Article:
Spiritual Elements

The Jones family takes Radio to church, making it reasonable to assume that Coach’s compassion for his fellow man may be motivated in part by religious faith. As they emerge from the service, an excited Radio notes that “prayin’ in Jesus’ name” was a highlight. A public Christmas celebration includes carols about the Savior.

Sexual Content

Violent content.

The violence is limited to crushing blows on the football field.

Crude or Profane Language

Two dozen profanities. Most are mild except for a handful of scattered s-words and a scene in which Radio utters the term “chicken s—” nearly a dozen times in babbling repetition. A football player calls Radio “dummy” and uses the racially charged expression “boy.”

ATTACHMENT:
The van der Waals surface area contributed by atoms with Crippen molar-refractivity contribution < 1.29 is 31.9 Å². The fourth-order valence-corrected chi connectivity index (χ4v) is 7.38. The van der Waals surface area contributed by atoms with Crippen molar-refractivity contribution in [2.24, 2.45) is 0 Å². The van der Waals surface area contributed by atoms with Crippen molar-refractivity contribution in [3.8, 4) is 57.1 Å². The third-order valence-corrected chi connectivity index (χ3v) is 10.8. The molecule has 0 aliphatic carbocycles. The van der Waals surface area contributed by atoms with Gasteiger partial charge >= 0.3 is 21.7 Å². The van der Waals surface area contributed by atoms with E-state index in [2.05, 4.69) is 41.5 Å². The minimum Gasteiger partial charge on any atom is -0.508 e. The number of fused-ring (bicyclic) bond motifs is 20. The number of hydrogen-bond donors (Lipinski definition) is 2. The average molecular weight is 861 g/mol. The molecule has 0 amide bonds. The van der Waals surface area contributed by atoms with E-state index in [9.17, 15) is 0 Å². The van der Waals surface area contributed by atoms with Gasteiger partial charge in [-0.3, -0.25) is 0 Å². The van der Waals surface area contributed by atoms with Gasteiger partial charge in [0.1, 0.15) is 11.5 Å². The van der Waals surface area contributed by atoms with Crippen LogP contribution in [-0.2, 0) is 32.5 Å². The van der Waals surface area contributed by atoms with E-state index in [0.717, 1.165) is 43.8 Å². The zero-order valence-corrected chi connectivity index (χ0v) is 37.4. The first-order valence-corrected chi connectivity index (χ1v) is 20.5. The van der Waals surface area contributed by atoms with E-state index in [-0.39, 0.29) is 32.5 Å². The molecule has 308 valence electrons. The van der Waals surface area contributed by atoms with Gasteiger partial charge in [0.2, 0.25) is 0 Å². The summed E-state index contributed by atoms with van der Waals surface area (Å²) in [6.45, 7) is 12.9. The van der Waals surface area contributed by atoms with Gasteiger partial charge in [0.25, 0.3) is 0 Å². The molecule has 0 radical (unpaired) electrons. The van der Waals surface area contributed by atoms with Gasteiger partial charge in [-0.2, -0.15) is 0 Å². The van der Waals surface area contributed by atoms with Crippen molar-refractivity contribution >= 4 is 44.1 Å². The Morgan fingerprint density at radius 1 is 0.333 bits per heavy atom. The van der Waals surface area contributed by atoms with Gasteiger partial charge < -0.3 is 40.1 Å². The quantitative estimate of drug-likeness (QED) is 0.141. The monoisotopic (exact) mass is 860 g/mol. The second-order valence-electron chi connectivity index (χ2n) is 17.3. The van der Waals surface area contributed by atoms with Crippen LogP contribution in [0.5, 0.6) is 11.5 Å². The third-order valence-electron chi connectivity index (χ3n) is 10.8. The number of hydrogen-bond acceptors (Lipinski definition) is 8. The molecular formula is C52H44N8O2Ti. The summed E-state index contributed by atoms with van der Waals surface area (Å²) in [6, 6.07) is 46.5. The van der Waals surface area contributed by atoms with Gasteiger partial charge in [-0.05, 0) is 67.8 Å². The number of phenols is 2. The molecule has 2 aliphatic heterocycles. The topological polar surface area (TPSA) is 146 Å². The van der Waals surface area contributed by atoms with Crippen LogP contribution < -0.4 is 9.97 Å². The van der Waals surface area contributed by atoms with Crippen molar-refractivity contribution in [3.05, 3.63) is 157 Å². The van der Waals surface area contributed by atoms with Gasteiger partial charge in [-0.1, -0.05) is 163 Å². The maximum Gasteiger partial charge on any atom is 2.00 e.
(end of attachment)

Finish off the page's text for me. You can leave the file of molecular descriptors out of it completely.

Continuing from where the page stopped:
Drug and Alcohol Content

Radio is a very pleasant, refreshingly moral diversion. Yet as much as I loved the film’s heart and its desire to communicate meaningful messages (not to mention a fun hit parade of ’70s pop tunes), the dramatic ebbs and flows of the story felt too calculated and streamlined. I wanted more. What I saw made me long for better developed subplots and deeper insight into the supporting characters. Those are the things that make films like Remember the Titans, The Rookie and Hoosiers special and worthy of repeated viewing. Here, it seems everyone onscreen exists to advance Radio’s tale efficiently, but are only as deep as their dialogue. For example, Mary Helen comes across as a model teenager. We see no serious struggles. No peril. No interactions with peers that require us to root extra hard for Dad to rescue her by reprioritizing his life. So Mom’s vague concern that they may be “losing her” lacks drama, as does Dad’s ultimate decision to reconnect with her. It’s a noble gesture, but I wasn’t breathing a huge sigh of relief. That’s just one example. In short, the filmmakers are so focused on the Coach/Radio arc that they miss opportunities to make everyone around them interesting.